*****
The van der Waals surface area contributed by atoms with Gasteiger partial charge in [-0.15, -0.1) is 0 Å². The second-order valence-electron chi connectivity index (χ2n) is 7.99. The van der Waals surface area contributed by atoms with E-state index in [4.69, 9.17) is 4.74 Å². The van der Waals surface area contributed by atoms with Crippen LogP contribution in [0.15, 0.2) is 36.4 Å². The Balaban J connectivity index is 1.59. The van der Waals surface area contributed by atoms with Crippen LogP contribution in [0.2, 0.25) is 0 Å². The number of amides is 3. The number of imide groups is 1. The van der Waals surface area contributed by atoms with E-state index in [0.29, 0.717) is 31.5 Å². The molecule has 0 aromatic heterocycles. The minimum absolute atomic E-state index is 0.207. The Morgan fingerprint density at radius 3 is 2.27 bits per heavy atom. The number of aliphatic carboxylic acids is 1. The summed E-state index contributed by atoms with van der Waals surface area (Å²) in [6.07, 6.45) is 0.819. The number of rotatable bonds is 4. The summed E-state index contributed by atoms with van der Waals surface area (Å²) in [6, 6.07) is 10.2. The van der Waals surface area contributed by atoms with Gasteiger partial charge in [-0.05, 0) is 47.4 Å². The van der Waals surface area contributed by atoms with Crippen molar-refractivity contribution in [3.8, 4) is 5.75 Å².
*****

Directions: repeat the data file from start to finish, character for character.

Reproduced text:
The van der Waals surface area contributed by atoms with Gasteiger partial charge in [-0.15, -0.1) is 0 Å². The second-order valence-electron chi connectivity index (χ2n) is 7.99. The van der Waals surface area contributed by atoms with E-state index in [4.69, 9.17) is 4.74 Å². The van der Waals surface area contributed by atoms with Crippen LogP contribution in [0.15, 0.2) is 36.4 Å². The Balaban J connectivity index is 1.59. The van der Waals surface area contributed by atoms with Crippen LogP contribution in [0.2, 0.25) is 0 Å². The number of amides is 3. The number of imide groups is 1. The van der Waals surface area contributed by atoms with E-state index in [0.29, 0.717) is 31.5 Å². The molecule has 0 aromatic heterocycles. The minimum absolute atomic E-state index is 0.207. The Morgan fingerprint density at radius 3 is 2.27 bits per heavy atom. The number of aliphatic carboxylic acids is 1. The summed E-state index contributed by atoms with van der Waals surface area (Å²) in [6.07, 6.45) is 0.819. The number of rotatable bonds is 4. The summed E-state index contributed by atoms with van der Waals surface area (Å²) in [6, 6.07) is 10.2. The van der Waals surface area contributed by atoms with Gasteiger partial charge in [-0.05, 0) is 47.4 Å². The van der Waals surface area contributed by atoms with Crippen molar-refractivity contribution in [3.8, 4) is 5.75 Å².